In the same spirit as warehouse workers wearing back braces, I think wearable technology could be a great idea. This benefits both the employee and the company, and awareness should be created with that messaging during deployment. The technology can become part of the employees’ daily lives, inside and outside of work, and that can definitely be seen as a benefit for them. I think the offering of a wearable is enough incentive alone, yet I do see a potential for ongoing team challenges/goals to drive continued performance improvement.

Ken Lonyai
BrainTrust

Ralph — as a tech guy I get what you’re saying, but given the many retail data breaches, who protects/manages extremely personal/sensitive data for the data’s probably infinite lifetime?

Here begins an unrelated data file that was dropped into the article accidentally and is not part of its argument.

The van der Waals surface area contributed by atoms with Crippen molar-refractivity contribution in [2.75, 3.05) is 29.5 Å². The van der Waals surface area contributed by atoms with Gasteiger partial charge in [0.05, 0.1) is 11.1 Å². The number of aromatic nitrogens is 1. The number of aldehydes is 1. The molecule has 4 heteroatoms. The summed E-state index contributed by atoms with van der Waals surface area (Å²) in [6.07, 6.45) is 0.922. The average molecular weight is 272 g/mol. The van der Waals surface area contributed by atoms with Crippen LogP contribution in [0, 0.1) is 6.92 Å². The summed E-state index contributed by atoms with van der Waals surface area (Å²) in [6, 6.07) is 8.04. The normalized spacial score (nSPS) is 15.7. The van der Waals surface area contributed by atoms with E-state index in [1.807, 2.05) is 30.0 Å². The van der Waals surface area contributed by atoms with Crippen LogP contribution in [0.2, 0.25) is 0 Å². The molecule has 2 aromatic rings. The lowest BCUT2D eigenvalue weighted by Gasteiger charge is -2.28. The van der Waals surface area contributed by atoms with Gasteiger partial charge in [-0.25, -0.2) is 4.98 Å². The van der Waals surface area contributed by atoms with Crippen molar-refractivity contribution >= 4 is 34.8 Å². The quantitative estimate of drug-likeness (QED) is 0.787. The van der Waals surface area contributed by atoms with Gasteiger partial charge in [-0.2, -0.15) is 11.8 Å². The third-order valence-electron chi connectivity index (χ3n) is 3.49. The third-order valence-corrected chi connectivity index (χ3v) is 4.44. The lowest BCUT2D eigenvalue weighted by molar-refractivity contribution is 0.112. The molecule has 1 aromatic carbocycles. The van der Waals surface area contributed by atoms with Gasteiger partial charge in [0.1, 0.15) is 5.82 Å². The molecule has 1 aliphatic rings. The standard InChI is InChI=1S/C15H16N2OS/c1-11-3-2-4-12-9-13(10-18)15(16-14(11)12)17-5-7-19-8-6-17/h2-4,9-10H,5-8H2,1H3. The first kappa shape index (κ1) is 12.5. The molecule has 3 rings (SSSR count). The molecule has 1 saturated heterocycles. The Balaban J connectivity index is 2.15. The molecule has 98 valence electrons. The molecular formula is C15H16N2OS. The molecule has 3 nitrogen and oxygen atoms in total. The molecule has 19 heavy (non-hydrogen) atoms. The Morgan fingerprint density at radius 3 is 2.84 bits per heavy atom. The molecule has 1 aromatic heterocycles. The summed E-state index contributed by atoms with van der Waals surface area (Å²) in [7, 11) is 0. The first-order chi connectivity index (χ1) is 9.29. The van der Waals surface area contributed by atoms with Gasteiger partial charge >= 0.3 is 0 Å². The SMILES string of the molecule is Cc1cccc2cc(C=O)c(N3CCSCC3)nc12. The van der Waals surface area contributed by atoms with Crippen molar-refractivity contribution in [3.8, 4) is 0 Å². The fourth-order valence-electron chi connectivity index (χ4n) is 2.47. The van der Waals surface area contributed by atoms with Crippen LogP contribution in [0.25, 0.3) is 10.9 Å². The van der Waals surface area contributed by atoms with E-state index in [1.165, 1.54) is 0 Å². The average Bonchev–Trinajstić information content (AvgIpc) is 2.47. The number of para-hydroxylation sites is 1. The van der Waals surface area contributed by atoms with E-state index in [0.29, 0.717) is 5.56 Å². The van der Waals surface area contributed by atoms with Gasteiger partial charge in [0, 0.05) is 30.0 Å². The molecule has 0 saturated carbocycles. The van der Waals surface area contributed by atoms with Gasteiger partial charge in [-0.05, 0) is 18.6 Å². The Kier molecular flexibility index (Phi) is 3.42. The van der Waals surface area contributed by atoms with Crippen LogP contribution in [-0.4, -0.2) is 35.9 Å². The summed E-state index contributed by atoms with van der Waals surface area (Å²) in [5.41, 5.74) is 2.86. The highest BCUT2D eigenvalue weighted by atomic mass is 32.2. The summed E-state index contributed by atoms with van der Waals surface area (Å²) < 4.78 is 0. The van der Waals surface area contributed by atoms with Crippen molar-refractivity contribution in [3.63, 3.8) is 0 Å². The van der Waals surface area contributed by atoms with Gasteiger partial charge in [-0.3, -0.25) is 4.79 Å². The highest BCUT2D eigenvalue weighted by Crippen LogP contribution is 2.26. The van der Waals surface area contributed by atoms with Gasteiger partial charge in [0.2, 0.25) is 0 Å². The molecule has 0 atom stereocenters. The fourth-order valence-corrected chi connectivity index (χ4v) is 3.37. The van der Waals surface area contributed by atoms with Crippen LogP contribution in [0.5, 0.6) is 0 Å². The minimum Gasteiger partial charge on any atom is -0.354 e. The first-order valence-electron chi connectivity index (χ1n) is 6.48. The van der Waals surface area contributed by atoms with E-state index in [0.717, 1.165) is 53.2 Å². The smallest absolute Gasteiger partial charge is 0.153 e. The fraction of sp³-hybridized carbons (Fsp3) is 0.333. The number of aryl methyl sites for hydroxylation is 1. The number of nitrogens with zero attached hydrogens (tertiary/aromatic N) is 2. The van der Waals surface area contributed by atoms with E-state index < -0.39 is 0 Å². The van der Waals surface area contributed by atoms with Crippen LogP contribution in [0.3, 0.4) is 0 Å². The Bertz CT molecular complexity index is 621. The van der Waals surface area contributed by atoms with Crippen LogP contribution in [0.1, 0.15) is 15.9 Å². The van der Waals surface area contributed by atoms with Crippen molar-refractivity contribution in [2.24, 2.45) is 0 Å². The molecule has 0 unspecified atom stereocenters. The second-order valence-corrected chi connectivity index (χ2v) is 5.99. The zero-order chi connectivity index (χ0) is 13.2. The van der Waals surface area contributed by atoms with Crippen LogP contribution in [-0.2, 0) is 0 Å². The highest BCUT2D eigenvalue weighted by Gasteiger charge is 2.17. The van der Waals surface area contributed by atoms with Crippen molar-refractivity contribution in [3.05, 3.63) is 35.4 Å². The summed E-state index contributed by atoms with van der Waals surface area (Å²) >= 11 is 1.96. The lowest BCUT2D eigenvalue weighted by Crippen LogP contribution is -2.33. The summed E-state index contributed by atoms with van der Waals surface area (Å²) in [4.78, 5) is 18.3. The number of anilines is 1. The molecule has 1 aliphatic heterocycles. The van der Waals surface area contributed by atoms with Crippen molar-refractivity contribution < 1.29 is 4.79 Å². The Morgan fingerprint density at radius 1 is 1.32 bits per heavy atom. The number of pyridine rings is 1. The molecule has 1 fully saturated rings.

Gene Detroyer
BrainTrust

sounds creepy to me!

Kim Garretson
BrainTrust

I see one benefit for both employees and employers around monitoring health, stress levels or sleep patterns. There is a lot of focus and debate on employee wellness these days, and one topic there is about vacation policies. The travel industry has published a lot of research data claiming that people are more productive in the weeks leading up to vacations because of excitement about that event, and much more productive once they return. But this research has come only from the travel industry, so it may be suspect. If employers really wanted to measure the positive effects of vacations in setting their policies, this dataset from the wearables could be very interesting.

Ryan Mathews
BrainTrust

Frankly, no. This is just a technological bridge too far. It is invasive and it is difficult to imagine that there will not be widespread misuse of this technology.

Could they be induced into wearables? Sure. Are there hundreds of potential lawsuits over wearables and discrimination waiting in the wings? No doubt.

Good thought in theory. Terrible idea in practice.

David Livingston
Guest
1 year 4 months ago